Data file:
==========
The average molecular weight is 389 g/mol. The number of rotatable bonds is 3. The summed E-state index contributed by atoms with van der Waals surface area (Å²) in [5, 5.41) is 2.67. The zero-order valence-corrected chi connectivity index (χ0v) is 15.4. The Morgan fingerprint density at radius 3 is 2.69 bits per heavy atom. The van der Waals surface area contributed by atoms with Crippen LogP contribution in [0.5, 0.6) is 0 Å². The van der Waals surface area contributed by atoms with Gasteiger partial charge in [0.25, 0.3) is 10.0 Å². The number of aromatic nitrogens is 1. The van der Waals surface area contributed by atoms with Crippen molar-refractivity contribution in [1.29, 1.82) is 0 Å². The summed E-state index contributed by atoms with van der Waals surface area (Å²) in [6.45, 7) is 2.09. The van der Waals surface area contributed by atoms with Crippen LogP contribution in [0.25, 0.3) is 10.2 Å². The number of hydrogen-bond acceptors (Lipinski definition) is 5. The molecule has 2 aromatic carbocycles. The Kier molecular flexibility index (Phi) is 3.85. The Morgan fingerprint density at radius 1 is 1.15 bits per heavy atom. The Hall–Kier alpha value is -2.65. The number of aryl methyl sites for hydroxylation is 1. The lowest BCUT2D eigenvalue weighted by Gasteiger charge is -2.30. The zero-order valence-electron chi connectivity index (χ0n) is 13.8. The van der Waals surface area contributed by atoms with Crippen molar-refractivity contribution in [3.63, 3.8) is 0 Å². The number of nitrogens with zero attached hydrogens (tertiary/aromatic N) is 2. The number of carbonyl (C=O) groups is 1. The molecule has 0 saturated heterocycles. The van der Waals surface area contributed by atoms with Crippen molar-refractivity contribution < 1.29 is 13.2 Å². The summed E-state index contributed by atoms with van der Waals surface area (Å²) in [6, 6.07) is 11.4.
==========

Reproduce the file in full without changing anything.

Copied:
The average molecular weight is 389 g/mol. The number of rotatable bonds is 3. The summed E-state index contributed by atoms with van der Waals surface area (Å²) in [5, 5.41) is 2.67. The zero-order valence-corrected chi connectivity index (χ0v) is 15.4. The Morgan fingerprint density at radius 3 is 2.69 bits per heavy atom. The van der Waals surface area contributed by atoms with Crippen LogP contribution in [0.5, 0.6) is 0 Å². The van der Waals surface area contributed by atoms with Gasteiger partial charge in [0.25, 0.3) is 10.0 Å². The number of aromatic nitrogens is 1. The van der Waals surface area contributed by atoms with Crippen molar-refractivity contribution in [1.29, 1.82) is 0 Å². The summed E-state index contributed by atoms with van der Waals surface area (Å²) in [6.45, 7) is 2.09. The van der Waals surface area contributed by atoms with Crippen LogP contribution in [0.25, 0.3) is 10.2 Å². The number of hydrogen-bond acceptors (Lipinski definition) is 5. The molecule has 2 aromatic carbocycles. The Kier molecular flexibility index (Phi) is 3.85. The Morgan fingerprint density at radius 1 is 1.15 bits per heavy atom. The Hall–Kier alpha value is -2.65. The number of aryl methyl sites for hydroxylation is 1. The lowest BCUT2D eigenvalue weighted by Gasteiger charge is -2.30. The zero-order valence-electron chi connectivity index (χ0n) is 13.8. The van der Waals surface area contributed by atoms with Crippen molar-refractivity contribution in [3.63, 3.8) is 0 Å². The number of nitrogens with zero attached hydrogens (tertiary/aromatic N) is 2. The number of carbonyl (C=O) groups is 1. The molecule has 0 saturated heterocycles. The van der Waals surface area contributed by atoms with Crippen molar-refractivity contribution < 1.29 is 13.2 Å². The summed E-state index contributed by atoms with van der Waals surface area (Å²) in [6, 6.07) is 11.4.